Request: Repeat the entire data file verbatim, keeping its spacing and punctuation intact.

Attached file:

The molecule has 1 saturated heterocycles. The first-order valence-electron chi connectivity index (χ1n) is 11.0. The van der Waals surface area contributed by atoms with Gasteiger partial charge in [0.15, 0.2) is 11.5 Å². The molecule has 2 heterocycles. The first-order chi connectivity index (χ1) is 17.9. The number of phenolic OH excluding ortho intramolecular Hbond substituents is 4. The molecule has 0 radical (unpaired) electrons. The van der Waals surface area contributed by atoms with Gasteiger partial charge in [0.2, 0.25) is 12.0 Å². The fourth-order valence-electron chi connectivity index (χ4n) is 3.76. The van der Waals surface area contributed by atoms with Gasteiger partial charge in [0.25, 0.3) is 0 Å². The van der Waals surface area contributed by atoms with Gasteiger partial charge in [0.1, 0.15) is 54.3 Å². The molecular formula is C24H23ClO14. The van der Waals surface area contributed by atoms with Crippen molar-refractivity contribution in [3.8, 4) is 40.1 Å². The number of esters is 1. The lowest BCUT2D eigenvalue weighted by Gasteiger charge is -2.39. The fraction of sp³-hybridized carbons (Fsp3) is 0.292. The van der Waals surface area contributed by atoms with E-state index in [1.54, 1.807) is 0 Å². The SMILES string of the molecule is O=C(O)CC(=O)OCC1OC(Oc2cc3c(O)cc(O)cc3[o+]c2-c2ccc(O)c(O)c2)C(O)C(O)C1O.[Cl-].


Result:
The molecule has 1 saturated heterocycles. The first-order valence-electron chi connectivity index (χ1n) is 11.0. The van der Waals surface area contributed by atoms with Gasteiger partial charge in [0.15, 0.2) is 11.5 Å². The molecule has 2 heterocycles. The first-order chi connectivity index (χ1) is 17.9. The number of phenolic OH excluding ortho intramolecular Hbond substituents is 4. The molecule has 0 radical (unpaired) electrons. The van der Waals surface area contributed by atoms with Gasteiger partial charge in [0.2, 0.25) is 12.0 Å². The fourth-order valence-electron chi connectivity index (χ4n) is 3.76. The van der Waals surface area contributed by atoms with Gasteiger partial charge in [0.25, 0.3) is 0 Å². The van der Waals surface area contributed by atoms with Gasteiger partial charge in [0.1, 0.15) is 54.3 Å². The molecular formula is C24H23ClO14. The van der Waals surface area contributed by atoms with Crippen molar-refractivity contribution in [3.8, 4) is 40.1 Å². The number of esters is 1. The lowest BCUT2D eigenvalue weighted by Gasteiger charge is -2.39. The fraction of sp³-hybridized carbons (Fsp3) is 0.292. The van der Waals surface area contributed by atoms with E-state index in [1.54, 1.807) is 0 Å². The SMILES string of the molecule is O=C(O)CC(=O)OCC1OC(Oc2cc3c(O)cc(O)cc3[o+]c2-c2ccc(O)c(O)c2)C(O)C(O)C1O.[Cl-].